I have always considered myself a good, hard-working student. My high work ethic and desire to exceed expectations became visible to others at a very young age. In my elementary school, I devoted all of my recesses to coordinating and working at the “School Store” that sold school supplies to younger students. In middle school, I was placed in the upper-level classes and was chosen to represent my school as a guest speaker at a conference of 500+ middle school teachers (a 13-year-old’s worst nightmare!) In high school, I achieved in many honors courses and was inducted into the National Honor Society of Secondary Schools. I even did well enough to be accepted by the prestigious Marist College!
Although I always did well academically because of my diligent personality, I never particularly felt “enjoyment” or “fulfillment” or “enlightenment” out of the knowledge I was acquiring each day from 8:00 a.m. to 2:15 p.m. I concentrated on friends, family, and school activities to satisfy me, and saw school as a secondary part of my life that I had to exceed in to get into college.
Even as a underclassmen college student I still struggled to be fulfilled by this education my
parents were now emptying their wallets for. When I attended my sister’s graduation from Alfred University in New York last May, a sense of jealousy came over me as I witnessed her strong relationships with professors and her true love for academics. Her strong intellect and eagerness to further educate herself each day has shaped her into the amazing person she is today. She still has trouble describing in words how fulfilled she is because of the amazing college education she received. I began to think, I’m in college, why aren’t I feeling this amazing enlightenment? What’s missing from my education? Sometimes, why do I feel like I’m not being challenged or taught anything new in class? And how could anyone, in their right mind, love this so much that they would decide to pursue an academic career rather than working in the field they’ve spent so much time studying? My parents encouraged me, saying that I just need to wait; those upper-level classes will change my outlook on education for sure.
As always, Mom and Dad were right.
I dipped my feet into the pool of educated exploration during my time in Claire Keith’s Global Studies class. In this class, Claire allows the students to discuss their global experiences and learn from each other. There are so many peculiar things to learn about in this world, and sometimes I felt silly sitting in this class amongst people who had so much global knowledge, and had experienced or learned about the world to a much fuller extent than myself. It was during my time in this class that I first recognized the power of learning through experience: it can establish an appetite for academics.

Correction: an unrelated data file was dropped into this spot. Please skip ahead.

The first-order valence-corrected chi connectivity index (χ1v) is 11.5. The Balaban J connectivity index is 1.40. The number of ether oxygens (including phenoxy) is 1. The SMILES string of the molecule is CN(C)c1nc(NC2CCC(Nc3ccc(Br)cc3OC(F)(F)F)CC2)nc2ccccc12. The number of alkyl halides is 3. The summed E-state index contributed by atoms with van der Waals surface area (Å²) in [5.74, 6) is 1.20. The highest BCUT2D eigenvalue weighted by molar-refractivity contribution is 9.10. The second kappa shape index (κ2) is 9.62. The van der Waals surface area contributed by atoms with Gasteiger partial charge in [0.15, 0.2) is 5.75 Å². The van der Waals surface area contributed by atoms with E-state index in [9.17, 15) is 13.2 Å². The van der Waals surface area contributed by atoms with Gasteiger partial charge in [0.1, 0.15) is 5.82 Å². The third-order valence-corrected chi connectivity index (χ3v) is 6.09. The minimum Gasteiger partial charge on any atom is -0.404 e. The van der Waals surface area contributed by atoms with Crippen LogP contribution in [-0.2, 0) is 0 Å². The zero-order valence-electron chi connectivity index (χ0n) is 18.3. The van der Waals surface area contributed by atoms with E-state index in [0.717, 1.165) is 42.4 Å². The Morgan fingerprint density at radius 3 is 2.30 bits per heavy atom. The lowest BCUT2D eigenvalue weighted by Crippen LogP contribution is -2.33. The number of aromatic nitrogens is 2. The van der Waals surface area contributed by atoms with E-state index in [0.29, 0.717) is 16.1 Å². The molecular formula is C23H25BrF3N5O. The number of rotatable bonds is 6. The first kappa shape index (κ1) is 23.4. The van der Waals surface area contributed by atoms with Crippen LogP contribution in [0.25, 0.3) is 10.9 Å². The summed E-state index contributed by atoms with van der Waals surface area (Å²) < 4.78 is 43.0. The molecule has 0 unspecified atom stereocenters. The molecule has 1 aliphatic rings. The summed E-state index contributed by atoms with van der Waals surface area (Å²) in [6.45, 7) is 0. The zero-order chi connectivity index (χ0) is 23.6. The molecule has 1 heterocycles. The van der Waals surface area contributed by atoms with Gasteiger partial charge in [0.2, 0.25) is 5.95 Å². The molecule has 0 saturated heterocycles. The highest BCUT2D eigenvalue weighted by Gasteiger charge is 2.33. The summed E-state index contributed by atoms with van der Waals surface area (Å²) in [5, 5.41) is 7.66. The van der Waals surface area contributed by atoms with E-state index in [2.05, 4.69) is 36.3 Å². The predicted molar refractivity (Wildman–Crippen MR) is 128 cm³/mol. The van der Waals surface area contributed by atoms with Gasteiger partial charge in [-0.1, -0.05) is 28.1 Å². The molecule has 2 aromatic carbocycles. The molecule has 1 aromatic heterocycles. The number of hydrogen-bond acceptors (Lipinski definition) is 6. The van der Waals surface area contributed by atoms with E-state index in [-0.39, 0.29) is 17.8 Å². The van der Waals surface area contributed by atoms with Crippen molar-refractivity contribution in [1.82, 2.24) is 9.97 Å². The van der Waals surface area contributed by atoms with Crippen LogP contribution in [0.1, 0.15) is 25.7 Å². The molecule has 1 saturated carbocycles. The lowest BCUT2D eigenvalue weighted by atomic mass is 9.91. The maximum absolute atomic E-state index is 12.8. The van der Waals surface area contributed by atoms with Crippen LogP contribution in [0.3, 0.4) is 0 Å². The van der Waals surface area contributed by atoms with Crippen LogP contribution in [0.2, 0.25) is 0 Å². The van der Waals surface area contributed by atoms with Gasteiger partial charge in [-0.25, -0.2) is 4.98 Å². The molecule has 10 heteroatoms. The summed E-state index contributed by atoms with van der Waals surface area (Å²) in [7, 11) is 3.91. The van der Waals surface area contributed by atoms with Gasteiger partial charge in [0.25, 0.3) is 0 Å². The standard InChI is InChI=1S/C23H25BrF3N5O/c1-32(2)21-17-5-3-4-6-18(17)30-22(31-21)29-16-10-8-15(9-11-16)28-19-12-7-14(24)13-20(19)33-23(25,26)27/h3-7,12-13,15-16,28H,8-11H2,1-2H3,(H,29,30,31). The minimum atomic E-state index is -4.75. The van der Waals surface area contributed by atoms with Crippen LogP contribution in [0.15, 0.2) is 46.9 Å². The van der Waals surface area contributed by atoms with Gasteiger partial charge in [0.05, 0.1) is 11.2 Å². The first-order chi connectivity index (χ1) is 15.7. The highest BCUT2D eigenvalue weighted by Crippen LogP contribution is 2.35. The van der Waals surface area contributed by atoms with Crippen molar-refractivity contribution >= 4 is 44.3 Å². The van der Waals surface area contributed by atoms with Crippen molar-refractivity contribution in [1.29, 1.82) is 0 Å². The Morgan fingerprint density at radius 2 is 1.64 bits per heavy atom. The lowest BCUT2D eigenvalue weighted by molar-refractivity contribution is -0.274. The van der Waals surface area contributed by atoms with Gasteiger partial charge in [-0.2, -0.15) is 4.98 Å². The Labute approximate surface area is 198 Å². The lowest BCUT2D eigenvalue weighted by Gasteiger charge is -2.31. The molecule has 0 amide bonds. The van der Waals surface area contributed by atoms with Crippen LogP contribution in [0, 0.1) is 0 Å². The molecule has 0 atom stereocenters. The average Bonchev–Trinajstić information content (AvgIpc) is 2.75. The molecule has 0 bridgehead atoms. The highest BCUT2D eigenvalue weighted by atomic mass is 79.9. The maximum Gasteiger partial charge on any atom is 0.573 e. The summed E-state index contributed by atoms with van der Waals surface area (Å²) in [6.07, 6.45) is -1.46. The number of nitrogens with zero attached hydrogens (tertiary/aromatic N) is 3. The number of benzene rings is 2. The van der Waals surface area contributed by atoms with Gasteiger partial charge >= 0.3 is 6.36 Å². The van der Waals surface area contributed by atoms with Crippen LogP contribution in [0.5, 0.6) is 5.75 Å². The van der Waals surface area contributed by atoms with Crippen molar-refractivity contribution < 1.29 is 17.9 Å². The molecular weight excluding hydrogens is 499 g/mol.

My first dive into academia fever came to me while studying abroad in Florence. Yes, being abroad in another country definitely brought about many new feelings of wonder, but it also gave me that extra push I needed to be intrigued by academics. While those naturally inclined to “dig deeper” and educate themselves on a daily basis don’t need an adventure like learning in a foreign country to initiate their desire, others never experience the thirst for knowledge at all. I am very lucky to have had the opportunity to go abroad and begin flourishing academically, professionally, and socially.
There wasn’t one class that I walked out of while attending Lorenzo de’Medici that I didn’t learn something new, leaving me fascinated and eager to know more. I made sure to attend the classes and complete all of the schoolwork to my best ability. Was I actually enjoying these academics and engaging my new knowledge even though I definitely did not need to do so to earn a good grades? Was I actually embracing this stuff? In Italy, I realized how much new information out there will intrigue and entertain me as I encounter it. My art history, Medici family history, Italian language & cooking, and wine & culture classes helped me to develop new interests and mold me into the knowledge-seeking individual I am today. Now, I find myself constantly on a quest to feel enlightened again, to grasp onto the same feeling I got while roaming the Florentine streets.
As an enlightened student returned home from Florence, I can’t help but blurt out new knowledge I gained from my academic and travel experiences in Europe on a regular basis. I continue my quest for knowledge in my classes at Marist, and feel fulfilled now more than ever each time I walk out of a classroom (even if it is the LT basement). My time in the classroom is sacred, and that sometimes reflects in my eager participation. My time in Europe, as well as the great curriculum in my upper-level classes have forever changed my outlook on being a student: it’s not just a job, its a life-long profession that I will always strive to achieve in.
Overall, I have never been as certain about myself as a person as I am today. Now, I recognize that my appetite for continuous, growing knowledge will always be with me. A special thanks to my parents, family, professors, and angels of guidance who led me to this realization.
– Marissa DeAngelis
Class of 2012
Check out Marissa’s blog: http://marissadeangelis1.blogspot.com/
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